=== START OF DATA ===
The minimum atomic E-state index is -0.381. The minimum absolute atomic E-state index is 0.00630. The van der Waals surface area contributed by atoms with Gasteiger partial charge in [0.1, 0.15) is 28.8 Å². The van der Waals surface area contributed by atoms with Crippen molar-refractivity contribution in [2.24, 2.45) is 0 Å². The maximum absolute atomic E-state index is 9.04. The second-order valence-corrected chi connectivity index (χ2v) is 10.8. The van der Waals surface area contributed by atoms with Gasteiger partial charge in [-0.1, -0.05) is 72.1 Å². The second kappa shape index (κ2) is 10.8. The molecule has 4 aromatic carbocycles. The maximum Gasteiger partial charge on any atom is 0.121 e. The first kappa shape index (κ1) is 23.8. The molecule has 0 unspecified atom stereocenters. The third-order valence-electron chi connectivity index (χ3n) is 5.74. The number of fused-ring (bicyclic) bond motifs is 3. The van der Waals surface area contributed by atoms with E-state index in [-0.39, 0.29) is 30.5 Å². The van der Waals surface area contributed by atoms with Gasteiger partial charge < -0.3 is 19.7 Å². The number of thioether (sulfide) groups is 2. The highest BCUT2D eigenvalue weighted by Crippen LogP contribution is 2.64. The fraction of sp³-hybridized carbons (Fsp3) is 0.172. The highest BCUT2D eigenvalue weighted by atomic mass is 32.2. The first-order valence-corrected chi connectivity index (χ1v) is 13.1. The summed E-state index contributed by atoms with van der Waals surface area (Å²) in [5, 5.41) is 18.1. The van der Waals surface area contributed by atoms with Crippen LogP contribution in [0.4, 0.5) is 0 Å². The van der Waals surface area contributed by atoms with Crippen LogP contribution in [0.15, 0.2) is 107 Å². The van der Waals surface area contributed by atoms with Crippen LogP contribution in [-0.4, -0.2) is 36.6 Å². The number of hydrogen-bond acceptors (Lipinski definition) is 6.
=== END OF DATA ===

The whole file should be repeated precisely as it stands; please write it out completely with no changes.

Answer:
The minimum atomic E-state index is -0.381. The minimum absolute atomic E-state index is 0.00630. The van der Waals surface area contributed by atoms with Gasteiger partial charge in [0.1, 0.15) is 28.8 Å². The van der Waals surface area contributed by atoms with Crippen molar-refractivity contribution in [2.24, 2.45) is 0 Å². The maximum absolute atomic E-state index is 9.04. The second-order valence-corrected chi connectivity index (χ2v) is 10.8. The van der Waals surface area contributed by atoms with Gasteiger partial charge in [-0.1, -0.05) is 72.1 Å². The second kappa shape index (κ2) is 10.8. The molecule has 4 aromatic carbocycles. The maximum Gasteiger partial charge on any atom is 0.121 e. The first kappa shape index (κ1) is 23.8. The molecule has 0 unspecified atom stereocenters. The third-order valence-electron chi connectivity index (χ3n) is 5.74. The number of fused-ring (bicyclic) bond motifs is 3. The van der Waals surface area contributed by atoms with E-state index in [-0.39, 0.29) is 30.5 Å². The van der Waals surface area contributed by atoms with Gasteiger partial charge < -0.3 is 19.7 Å². The number of thioether (sulfide) groups is 2. The highest BCUT2D eigenvalue weighted by Crippen LogP contribution is 2.64. The fraction of sp³-hybridized carbons (Fsp3) is 0.172. The highest BCUT2D eigenvalue weighted by atomic mass is 32.2. The first-order valence-corrected chi connectivity index (χ1v) is 13.1. The summed E-state index contributed by atoms with van der Waals surface area (Å²) in [5, 5.41) is 18.1. The van der Waals surface area contributed by atoms with Crippen LogP contribution in [0.4, 0.5) is 0 Å². The van der Waals surface area contributed by atoms with Crippen LogP contribution in [0.15, 0.2) is 107 Å². The van der Waals surface area contributed by atoms with Crippen LogP contribution in [-0.4, -0.2) is 36.6 Å². The number of hydrogen-bond acceptors (Lipinski definition) is 6.